“Still, I loved him. He asked what we ate when I was growing up. I did not say, ‘Mostly molasses on bread.’ I did say, ‘We had baked beans a lot.’ And he said, ‘What did you do after that, all hang around and fart?’ Then I understood that I would never marry him. Its funny how one thing can make you realize something like that. One can be ready to give up the children one always wanted, one can be ready to withstand remarks about one’s past or one’s clothes, but then – a tiny remark and the soul deflates and says: Oh. “
It seems to me that her parents were perfectly comfortable with their poverty status and Lucy has trouble resolving this against her own conflicting ideals and perceptions of her parents’ responsibility in their situation. The story has the subtle undercurrent of her spirit saying to her mother “This is not ok! How could you let us be those kids that showed up to school smelly and in dirty clothes? How could you not notice?” At times, when Lucy is finally holding her mother accountable, her mother would wave it away and change the subject. This was the most heartbreaking part for me… It is tragic when the grown child finally looks at the parent and asks “Why?” and it falls on deaf ears, or ears that either cannot or will not acknowledge the answers that the child so desperately needs.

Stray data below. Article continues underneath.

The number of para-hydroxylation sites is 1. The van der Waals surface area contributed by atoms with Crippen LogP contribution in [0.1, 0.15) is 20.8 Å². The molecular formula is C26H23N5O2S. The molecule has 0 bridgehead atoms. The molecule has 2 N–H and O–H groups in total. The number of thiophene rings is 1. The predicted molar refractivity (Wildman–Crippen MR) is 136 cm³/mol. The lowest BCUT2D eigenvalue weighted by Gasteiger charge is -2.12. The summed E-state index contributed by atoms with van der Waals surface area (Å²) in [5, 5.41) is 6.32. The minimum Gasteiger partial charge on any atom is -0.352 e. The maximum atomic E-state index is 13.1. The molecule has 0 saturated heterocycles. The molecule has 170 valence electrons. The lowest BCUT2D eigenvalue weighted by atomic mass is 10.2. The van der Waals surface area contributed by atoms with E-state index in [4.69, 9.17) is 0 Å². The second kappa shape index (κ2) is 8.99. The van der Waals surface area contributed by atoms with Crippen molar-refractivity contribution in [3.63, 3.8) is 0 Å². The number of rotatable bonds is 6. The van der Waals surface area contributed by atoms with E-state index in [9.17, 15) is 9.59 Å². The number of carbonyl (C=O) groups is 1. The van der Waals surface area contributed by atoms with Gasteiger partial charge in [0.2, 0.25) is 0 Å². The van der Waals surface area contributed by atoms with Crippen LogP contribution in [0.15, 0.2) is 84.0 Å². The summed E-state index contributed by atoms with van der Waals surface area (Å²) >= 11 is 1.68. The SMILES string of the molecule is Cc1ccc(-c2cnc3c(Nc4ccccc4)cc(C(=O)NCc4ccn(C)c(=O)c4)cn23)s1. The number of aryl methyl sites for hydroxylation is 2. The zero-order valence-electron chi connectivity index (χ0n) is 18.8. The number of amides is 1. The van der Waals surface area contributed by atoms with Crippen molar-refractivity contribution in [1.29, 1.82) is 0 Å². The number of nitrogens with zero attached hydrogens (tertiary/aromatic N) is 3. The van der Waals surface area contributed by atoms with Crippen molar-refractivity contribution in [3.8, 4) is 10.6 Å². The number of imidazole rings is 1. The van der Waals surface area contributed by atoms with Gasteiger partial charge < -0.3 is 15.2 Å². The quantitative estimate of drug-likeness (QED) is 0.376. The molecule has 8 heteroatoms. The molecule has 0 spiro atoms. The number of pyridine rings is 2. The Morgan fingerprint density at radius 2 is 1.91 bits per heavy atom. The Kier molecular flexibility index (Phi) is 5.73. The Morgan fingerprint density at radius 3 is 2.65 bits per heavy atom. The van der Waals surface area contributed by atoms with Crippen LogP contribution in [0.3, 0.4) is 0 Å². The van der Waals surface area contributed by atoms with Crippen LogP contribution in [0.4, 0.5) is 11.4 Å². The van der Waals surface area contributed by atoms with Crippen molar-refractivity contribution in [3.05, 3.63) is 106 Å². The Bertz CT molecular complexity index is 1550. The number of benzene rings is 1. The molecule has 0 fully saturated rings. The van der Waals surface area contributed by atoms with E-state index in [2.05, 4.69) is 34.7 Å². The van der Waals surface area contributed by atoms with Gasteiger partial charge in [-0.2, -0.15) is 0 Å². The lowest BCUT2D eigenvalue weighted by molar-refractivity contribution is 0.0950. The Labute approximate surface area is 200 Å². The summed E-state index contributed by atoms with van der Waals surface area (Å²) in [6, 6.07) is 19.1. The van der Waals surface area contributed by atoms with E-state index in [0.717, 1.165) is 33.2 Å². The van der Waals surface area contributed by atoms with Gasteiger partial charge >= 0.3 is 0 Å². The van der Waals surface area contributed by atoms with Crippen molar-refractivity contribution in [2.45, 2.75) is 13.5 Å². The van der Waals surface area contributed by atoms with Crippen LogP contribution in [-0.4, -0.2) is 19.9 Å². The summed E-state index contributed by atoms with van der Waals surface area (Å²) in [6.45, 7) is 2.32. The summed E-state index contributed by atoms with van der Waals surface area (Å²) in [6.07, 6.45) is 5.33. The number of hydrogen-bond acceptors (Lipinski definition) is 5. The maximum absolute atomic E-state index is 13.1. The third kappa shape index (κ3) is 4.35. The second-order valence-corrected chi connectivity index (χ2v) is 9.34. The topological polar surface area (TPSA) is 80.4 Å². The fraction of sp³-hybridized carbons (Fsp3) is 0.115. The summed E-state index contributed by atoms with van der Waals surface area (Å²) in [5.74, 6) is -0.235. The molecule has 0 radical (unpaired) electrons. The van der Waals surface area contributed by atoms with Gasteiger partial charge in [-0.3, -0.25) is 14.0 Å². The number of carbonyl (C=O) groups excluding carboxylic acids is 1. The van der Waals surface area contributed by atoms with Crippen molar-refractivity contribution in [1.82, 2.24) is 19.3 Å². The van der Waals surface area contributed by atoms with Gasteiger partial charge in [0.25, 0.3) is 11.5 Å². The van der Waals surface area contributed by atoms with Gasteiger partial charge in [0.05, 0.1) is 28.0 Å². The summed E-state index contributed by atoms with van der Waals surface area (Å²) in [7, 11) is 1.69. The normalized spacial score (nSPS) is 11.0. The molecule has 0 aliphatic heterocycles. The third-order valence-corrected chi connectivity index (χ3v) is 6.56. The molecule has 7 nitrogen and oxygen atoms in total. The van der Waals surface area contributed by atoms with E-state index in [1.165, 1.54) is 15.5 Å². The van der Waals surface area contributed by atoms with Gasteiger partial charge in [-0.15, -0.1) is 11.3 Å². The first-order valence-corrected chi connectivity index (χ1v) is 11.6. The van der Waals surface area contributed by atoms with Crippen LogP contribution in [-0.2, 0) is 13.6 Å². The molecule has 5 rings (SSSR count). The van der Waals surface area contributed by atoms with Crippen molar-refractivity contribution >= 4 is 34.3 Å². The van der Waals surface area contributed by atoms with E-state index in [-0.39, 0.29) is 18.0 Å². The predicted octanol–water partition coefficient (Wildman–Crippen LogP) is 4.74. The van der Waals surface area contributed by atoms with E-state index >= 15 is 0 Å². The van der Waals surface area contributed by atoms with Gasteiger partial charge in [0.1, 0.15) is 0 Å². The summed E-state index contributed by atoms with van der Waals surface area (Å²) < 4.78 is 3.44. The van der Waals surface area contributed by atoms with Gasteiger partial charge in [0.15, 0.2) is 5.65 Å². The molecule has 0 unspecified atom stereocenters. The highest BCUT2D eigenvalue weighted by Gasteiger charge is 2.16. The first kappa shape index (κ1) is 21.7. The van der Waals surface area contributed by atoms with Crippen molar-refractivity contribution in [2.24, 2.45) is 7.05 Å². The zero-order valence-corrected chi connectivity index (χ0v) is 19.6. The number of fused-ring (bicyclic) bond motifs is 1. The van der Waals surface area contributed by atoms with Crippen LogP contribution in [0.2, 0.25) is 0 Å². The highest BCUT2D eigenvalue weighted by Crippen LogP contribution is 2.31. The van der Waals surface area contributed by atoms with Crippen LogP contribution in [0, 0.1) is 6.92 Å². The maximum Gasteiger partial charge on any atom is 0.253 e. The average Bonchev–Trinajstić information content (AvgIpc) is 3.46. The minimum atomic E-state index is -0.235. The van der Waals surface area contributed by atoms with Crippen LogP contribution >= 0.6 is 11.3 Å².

“This must be the way most of us maneuver through the world, half knowing, half not, visited by memories that can’t possibly be true. But when I see others walking with confidence down the sidewalk, as though they are free completely from terror, I realize I don’t know how others are. So much of life seems speculation.“
I read My Name Is Lucy Barton in about four hours, and discovered it while I was considering Strout’s newer release Anything is Possible. Apparently, Lucy Barton connects the two stories, but I’m not clear how yet. It looks like something I would enjoy so I opted to go ahead and read My Name is Lucy Barton before reading Anything is Possible. I expect to read the new one in a couple of months.
I need to read more of Elizabeth Strout’s work. She truly is a master of her craft and I feel like I might be missing out by not doing so.
Let me know if you have read any of her work, and what your thoughts are. Cheers!